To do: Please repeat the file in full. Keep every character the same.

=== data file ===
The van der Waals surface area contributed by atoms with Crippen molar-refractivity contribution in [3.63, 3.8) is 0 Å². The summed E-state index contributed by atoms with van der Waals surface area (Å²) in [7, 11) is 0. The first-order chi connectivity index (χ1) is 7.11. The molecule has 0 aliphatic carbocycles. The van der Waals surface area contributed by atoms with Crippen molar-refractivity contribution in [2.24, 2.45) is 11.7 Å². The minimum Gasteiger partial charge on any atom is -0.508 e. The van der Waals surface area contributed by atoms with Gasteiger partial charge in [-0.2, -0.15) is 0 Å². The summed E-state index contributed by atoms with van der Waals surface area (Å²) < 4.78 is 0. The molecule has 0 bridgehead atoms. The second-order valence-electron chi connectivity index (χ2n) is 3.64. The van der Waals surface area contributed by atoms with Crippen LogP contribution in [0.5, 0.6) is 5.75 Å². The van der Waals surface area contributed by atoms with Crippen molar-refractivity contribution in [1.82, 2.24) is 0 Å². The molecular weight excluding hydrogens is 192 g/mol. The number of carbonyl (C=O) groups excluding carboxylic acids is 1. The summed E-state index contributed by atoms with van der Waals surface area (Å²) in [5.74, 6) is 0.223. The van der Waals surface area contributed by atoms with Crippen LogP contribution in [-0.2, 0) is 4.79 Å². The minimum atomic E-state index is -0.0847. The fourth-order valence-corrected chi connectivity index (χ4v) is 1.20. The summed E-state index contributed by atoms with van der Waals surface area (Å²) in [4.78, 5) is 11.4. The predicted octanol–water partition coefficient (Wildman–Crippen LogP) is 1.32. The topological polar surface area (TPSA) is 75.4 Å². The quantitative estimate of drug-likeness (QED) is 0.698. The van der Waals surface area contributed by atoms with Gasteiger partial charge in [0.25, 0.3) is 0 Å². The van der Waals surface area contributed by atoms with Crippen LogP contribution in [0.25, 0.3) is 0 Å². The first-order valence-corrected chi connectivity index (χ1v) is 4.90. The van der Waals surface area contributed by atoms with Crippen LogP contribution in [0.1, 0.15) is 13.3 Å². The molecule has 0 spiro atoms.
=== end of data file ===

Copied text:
The van der Waals surface area contributed by atoms with Crippen molar-refractivity contribution in [3.63, 3.8) is 0 Å². The summed E-state index contributed by atoms with van der Waals surface area (Å²) in [7, 11) is 0. The first-order chi connectivity index (χ1) is 7.11. The molecule has 0 aliphatic carbocycles. The van der Waals surface area contributed by atoms with Crippen molar-refractivity contribution in [2.24, 2.45) is 11.7 Å². The minimum Gasteiger partial charge on any atom is -0.508 e. The van der Waals surface area contributed by atoms with Gasteiger partial charge in [-0.2, -0.15) is 0 Å². The summed E-state index contributed by atoms with van der Waals surface area (Å²) < 4.78 is 0. The molecule has 0 bridgehead atoms. The second-order valence-electron chi connectivity index (χ2n) is 3.64. The van der Waals surface area contributed by atoms with Crippen LogP contribution in [0.5, 0.6) is 5.75 Å². The van der Waals surface area contributed by atoms with Crippen molar-refractivity contribution in [1.82, 2.24) is 0 Å². The molecular weight excluding hydrogens is 192 g/mol. The number of carbonyl (C=O) groups excluding carboxylic acids is 1. The summed E-state index contributed by atoms with van der Waals surface area (Å²) in [5.74, 6) is 0.223. The van der Waals surface area contributed by atoms with Crippen LogP contribution in [-0.2, 0) is 4.79 Å². The minimum atomic E-state index is -0.0847. The fourth-order valence-corrected chi connectivity index (χ4v) is 1.20. The summed E-state index contributed by atoms with van der Waals surface area (Å²) in [4.78, 5) is 11.4. The predicted octanol–water partition coefficient (Wildman–Crippen LogP) is 1.32. The topological polar surface area (TPSA) is 75.4 Å². The quantitative estimate of drug-likeness (QED) is 0.698. The van der Waals surface area contributed by atoms with Gasteiger partial charge in [0.25, 0.3) is 0 Å². The van der Waals surface area contributed by atoms with Crippen LogP contribution in [0.25, 0.3) is 0 Å². The first-order valence-corrected chi connectivity index (χ1v) is 4.90. The van der Waals surface area contributed by atoms with Crippen LogP contribution in [0.1, 0.15) is 13.3 Å². The molecule has 0 spiro atoms.